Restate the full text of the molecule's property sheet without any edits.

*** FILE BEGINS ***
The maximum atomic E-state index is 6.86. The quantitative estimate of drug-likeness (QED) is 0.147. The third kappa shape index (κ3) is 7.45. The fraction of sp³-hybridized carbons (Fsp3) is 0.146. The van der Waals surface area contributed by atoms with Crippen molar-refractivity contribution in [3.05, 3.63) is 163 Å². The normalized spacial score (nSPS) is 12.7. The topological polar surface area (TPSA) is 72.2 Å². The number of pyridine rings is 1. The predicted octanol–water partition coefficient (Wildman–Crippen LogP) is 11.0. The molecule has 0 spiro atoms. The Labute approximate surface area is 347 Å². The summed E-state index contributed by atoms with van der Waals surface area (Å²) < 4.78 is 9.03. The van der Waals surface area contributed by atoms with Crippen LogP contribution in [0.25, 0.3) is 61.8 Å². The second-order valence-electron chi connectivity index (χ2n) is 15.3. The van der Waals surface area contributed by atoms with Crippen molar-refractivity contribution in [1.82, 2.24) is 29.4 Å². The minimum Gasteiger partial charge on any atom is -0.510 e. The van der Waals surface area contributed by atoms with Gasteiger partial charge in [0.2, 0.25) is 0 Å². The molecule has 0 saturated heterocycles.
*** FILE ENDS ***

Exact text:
The maximum atomic E-state index is 6.86. The quantitative estimate of drug-likeness (QED) is 0.147. The third kappa shape index (κ3) is 7.45. The fraction of sp³-hybridized carbons (Fsp3) is 0.146. The van der Waals surface area contributed by atoms with Crippen molar-refractivity contribution in [3.05, 3.63) is 163 Å². The normalized spacial score (nSPS) is 12.7. The topological polar surface area (TPSA) is 72.2 Å². The number of pyridine rings is 1. The predicted octanol–water partition coefficient (Wildman–Crippen LogP) is 11.0. The molecule has 0 spiro atoms. The Labute approximate surface area is 347 Å². The summed E-state index contributed by atoms with van der Waals surface area (Å²) < 4.78 is 9.03. The van der Waals surface area contributed by atoms with Crippen LogP contribution in [0.25, 0.3) is 61.8 Å². The second-order valence-electron chi connectivity index (χ2n) is 15.3. The van der Waals surface area contributed by atoms with Crippen molar-refractivity contribution in [1.82, 2.24) is 29.4 Å². The minimum Gasteiger partial charge on any atom is -0.510 e. The van der Waals surface area contributed by atoms with Gasteiger partial charge in [0.2, 0.25) is 0 Å². The molecule has 0 saturated heterocycles.